(Frank Vitale, 1976)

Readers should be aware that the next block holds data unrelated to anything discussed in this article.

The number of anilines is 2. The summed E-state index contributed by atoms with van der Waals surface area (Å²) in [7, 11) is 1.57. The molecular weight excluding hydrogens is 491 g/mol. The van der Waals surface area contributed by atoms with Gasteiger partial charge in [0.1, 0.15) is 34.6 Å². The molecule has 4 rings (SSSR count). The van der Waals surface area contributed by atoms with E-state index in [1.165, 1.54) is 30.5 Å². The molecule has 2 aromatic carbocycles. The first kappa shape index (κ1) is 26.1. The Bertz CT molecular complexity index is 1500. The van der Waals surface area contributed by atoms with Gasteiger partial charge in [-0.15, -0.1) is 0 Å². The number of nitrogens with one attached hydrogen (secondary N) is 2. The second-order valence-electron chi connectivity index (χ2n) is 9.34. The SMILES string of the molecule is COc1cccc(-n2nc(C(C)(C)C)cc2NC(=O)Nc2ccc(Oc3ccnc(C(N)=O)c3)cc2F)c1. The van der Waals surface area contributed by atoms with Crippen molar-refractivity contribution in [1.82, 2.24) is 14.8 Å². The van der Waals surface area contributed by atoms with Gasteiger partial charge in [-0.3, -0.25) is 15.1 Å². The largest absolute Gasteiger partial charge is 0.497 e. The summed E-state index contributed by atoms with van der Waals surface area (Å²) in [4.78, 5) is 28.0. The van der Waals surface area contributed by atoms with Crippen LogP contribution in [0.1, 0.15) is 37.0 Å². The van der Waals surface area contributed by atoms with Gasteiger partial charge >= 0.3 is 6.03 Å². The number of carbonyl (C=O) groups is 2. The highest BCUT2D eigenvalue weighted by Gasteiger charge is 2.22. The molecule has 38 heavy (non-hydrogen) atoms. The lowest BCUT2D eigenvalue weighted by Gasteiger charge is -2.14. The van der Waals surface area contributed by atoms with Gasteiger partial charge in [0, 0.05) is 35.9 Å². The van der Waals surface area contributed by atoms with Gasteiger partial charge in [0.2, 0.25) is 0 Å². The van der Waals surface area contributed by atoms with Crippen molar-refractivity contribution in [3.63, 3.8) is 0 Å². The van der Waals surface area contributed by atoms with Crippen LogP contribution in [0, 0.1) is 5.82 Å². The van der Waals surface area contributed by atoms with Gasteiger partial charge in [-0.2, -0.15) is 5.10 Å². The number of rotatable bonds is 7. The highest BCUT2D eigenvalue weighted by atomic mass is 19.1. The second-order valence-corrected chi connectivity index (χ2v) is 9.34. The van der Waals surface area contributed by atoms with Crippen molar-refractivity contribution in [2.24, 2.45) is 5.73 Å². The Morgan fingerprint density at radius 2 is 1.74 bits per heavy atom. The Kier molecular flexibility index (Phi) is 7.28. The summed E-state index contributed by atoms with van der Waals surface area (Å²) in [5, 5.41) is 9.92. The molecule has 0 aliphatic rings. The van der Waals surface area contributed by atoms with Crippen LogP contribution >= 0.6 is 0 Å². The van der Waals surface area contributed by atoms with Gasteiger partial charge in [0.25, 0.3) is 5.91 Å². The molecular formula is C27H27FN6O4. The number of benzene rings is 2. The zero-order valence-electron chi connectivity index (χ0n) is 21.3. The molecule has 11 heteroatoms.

This movie deserves way better than it has received critically - a fascinating example of indie-film collectivos venturing into the well-funded world of that era's commercial Canadian cinema, and hitting the nail on the head. A grotty tale of sex workers in revolt from their scumbag pimp - played by Pump up the Volume director Allan Moyle, a regular in this Montreal cinematic repertory company - this doesn't just out-sleaze 'American Nightmare'; it also comes very close to out-politicking 'Rejeanne Padovani'. Unlike the former, this one is told entirely from the perspective of the sex workers themselves, and they are a fantastic ensemble, bright and damaged in varying proportions, with unnecessarily rich characterization. The protagonist's loving relationship with her boyfriend is particularly revealing - he offers his support, but the filmmakers go far out of their way to make sure that SHE resolves the conflict, not some hero riding to the rescue. The rape scene is as uncompromising as it is un-pornographic, the single-take sex scene is a startling condensation of the movie's down-to-earth world view, and the film's view of community and friendship as the one real lifeline for these women on the edge is almost unprecedented and very moving. And ideology aside, it works very well as a thriller, with suspense and forward motion throughout. This could be a virtual litmus test for bourgeois film critics - if you can't see the brains beneath the sleaze, you've got blinkers on for sure.